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Separation of Milk and Cream


If it be desired that the milk should be freed entirely from cream, it should be poured into a very shallow broad pan or dish, not more than 1 1/2 inch deep, as cream cannot rise through a great depth of milk. In cold and wet weather, milk is not so rich as it is in summer and warm weather, and the morning's milk is always richer than the evening's. The last-drawn milk of each milking, at all times and seasons, is richer than the first-drawn, and on that account should be set apart for cream. Milk should be shaken as little as possible when carried from the cow to the dairy, and should be poured into the pans very gently. Persons not keeping cows, may always have a little cream, provided the milk they purchase be pure and unadulterated. As soon as it comes in, it should be poured into very shallow open pie-dishes, and set by in a very cool place, and in 7 or 8 hours a nice cream should have risen to the surface.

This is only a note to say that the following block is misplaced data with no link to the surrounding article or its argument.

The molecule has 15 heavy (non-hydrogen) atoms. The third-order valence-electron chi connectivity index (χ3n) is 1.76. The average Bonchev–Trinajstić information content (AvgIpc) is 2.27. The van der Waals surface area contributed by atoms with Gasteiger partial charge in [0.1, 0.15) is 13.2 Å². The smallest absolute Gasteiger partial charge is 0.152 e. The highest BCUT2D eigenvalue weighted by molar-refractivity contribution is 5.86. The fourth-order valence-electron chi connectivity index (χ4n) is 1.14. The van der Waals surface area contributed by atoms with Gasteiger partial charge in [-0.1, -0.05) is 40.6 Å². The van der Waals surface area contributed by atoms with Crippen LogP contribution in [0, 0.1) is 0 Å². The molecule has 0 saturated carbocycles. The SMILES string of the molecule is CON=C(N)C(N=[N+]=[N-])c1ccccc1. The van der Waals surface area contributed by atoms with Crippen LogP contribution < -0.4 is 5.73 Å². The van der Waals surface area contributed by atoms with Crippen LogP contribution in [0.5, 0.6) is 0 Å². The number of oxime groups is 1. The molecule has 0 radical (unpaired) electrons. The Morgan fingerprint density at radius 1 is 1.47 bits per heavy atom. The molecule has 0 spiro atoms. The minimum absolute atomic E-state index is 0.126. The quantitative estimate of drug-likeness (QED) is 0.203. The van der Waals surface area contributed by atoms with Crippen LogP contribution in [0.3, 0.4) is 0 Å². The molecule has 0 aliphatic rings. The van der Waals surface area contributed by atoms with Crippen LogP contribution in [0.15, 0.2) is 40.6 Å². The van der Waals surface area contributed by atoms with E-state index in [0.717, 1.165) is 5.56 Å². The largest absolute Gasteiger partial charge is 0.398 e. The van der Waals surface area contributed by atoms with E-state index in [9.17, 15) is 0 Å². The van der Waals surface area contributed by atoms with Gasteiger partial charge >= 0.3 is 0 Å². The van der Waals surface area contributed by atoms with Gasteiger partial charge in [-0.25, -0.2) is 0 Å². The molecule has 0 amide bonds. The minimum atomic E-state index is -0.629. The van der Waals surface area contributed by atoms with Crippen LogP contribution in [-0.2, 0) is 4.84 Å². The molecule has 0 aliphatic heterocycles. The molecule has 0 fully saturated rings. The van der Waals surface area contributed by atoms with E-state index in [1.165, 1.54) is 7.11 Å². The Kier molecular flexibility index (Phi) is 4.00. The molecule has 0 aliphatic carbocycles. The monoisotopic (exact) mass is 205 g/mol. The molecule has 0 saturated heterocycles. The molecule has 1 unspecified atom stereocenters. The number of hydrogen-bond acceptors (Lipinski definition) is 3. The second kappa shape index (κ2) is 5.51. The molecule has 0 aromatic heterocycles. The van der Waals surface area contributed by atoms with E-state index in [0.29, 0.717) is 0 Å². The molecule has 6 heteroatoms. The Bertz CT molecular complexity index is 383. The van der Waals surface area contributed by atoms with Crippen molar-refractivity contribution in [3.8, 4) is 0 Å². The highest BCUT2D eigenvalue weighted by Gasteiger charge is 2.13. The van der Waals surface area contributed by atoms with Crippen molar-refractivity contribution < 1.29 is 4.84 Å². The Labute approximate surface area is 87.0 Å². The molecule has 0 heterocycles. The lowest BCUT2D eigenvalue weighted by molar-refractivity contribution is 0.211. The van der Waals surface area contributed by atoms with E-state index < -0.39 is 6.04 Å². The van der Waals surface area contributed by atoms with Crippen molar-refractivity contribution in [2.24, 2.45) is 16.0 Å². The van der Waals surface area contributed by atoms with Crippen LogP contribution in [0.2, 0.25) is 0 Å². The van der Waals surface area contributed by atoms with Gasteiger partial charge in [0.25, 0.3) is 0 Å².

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The Book of Household Management (1861).

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